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Does Hillary Clinton have an Anthony Weiner problem?
Clinton allies fear ties between the two camps could drag Hillary into a sordid scandal
Clinton probably wouldn't mind seeing Weiner's mug disappear.
Clinton probably wouldn't mind seeing Weiner's mug disappear. Spencer Platt/Getty Images, Larry French/Getty Images
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nthony Weiner has all but incinerated his own political campaign — and the Hillary Clinton camp wants to ensure he doesn't take theirs down with it.

Weiner, whose poll numbers are spiraling following the revelation that he continued to sext random women after resigning from Congress, has vowed to stay in the New York City mayor's race. Clinton's allies fear that Weiner's continued visibility — and by extension the continued exposure of his wife and top Clinton aide, Huma Abedin — will dredge up memories of Monica Lewinsky and potentially taint Clinton's future political ambitions.

From Politico:

The feelings about Weiner in Clintonland are unequivocal, according to someone close to the couple: "Everyone's done with him." Multiple sources familiar with the Clintons' thinking said they would be delighted for him to disappear from public consumption. (The fact that Weiner, who began the campaign dropping Bill Clinton's name repeatedly, declared at a mayoral forum Monday night that he wasn't overly concerned with the opinion of non-New York City residents like the Clintons probably didn't help). [Politico]

Barring the apocalypse, Hillary Clinton will probably run for president again in 2016. She left the State Department earlier this year to work with her husband's global nonprofit. The high-flying gig was supposed to give her a chance to keep one foot in the public sphere while quietly bolstering her credentials, but the Weiner fallout "is proving to be another stress test of the Clinton infrastructure in a year that was supposed to be relatively quiet for them," wrote Politico's Maggie Haberman.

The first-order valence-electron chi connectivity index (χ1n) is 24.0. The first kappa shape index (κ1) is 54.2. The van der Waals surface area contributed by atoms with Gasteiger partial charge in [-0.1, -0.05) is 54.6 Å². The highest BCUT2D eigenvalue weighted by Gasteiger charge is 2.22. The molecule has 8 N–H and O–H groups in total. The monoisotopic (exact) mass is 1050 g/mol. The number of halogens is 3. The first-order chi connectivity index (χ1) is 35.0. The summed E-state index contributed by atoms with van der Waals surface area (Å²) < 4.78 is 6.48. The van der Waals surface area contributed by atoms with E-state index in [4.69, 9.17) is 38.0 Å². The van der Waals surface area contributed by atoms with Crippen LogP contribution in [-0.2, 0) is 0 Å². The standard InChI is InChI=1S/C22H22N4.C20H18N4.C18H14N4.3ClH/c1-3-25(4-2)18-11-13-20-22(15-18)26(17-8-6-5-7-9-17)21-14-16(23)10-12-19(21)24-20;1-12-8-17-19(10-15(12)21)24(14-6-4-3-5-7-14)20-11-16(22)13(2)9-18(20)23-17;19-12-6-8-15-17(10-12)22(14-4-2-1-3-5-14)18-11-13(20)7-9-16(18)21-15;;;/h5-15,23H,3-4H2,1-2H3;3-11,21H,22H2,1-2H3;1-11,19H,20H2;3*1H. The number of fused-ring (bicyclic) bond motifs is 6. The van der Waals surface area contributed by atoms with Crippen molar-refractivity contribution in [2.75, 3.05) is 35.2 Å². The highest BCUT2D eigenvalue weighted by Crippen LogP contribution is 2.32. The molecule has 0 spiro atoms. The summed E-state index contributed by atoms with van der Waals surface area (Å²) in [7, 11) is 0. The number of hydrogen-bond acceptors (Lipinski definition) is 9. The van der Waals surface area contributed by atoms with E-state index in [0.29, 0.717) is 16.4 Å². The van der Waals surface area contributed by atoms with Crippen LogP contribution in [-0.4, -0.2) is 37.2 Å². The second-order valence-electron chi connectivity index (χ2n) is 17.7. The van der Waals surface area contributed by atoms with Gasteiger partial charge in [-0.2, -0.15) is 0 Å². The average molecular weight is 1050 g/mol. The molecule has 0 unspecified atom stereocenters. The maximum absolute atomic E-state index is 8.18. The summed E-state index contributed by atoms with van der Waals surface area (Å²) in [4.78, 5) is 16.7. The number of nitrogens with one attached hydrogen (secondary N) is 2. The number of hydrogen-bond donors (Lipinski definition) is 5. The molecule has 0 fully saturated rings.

Pundits have been quick to note the similarities between Weiner and the former president. Both men have admitted to extramarital impropriety and bouts of poor judgment, and both of their wives stood by them as they forged ahead with their political careers. There was even a report that Weiner called his female interns "Monica."

The Weiner campaign has also invoked the Clintons as an example of how an embattled politician could, with his wife by his side, win back the public's trust. That comparison did not sit well with the Clintons, who were "pissed off that Weiner’s campaign is saying that Huma is just like Hillary," according to an anonymous "top state Democrat" who spoke with the New York Post.

"The Clintons are upset with the comparisons that the Weiners seem to be encouraging — that Huma is 'standing by her man' the way Hillary did with Bill, which is not what she in fact did," that Democratic source went on.

The comparison must also have been galling for Bill Clinton, who was not only the president of the United States, but the most talented Democratic politician of his generation, with a solid record of policy accomplishments. Weiner, on the other hand, accomplished little during his time in Congress except get on MSNBC.

Abedin has herself come under attack for sticking with Weiner. The Post last week ran a front page image of her with the headline "What's wrong with you?" The longer Weiner sticks around, the longer pundits will skewer Abedin for standing by him — and the longer Hillary will then be roped into the conversation.

"As soon as she stood up to say those words she changed herself from a sophisticated, mysterious guiding intelligence and beauty next to Hillary Clinton to the wife of a tarnished Anthony Weiner," a source in Clinton's inner circle told the New York Times' Maureen Dowd.

The Clintons reportedly have no plans to push Weiner, publicly or privately, to drop out, which would likely make for an even bigger political headache. Still, they reportedly would like to see him exit the race so they can put the whole sexting spectacle behind them and move on, distraction free, toward 2016.

Jon Terbush is a staff writer for TheWeek.com covering politics, sports, and other things he finds interesting. He has previously written for Talking Points Memo, Raw Story, and Business Insider.

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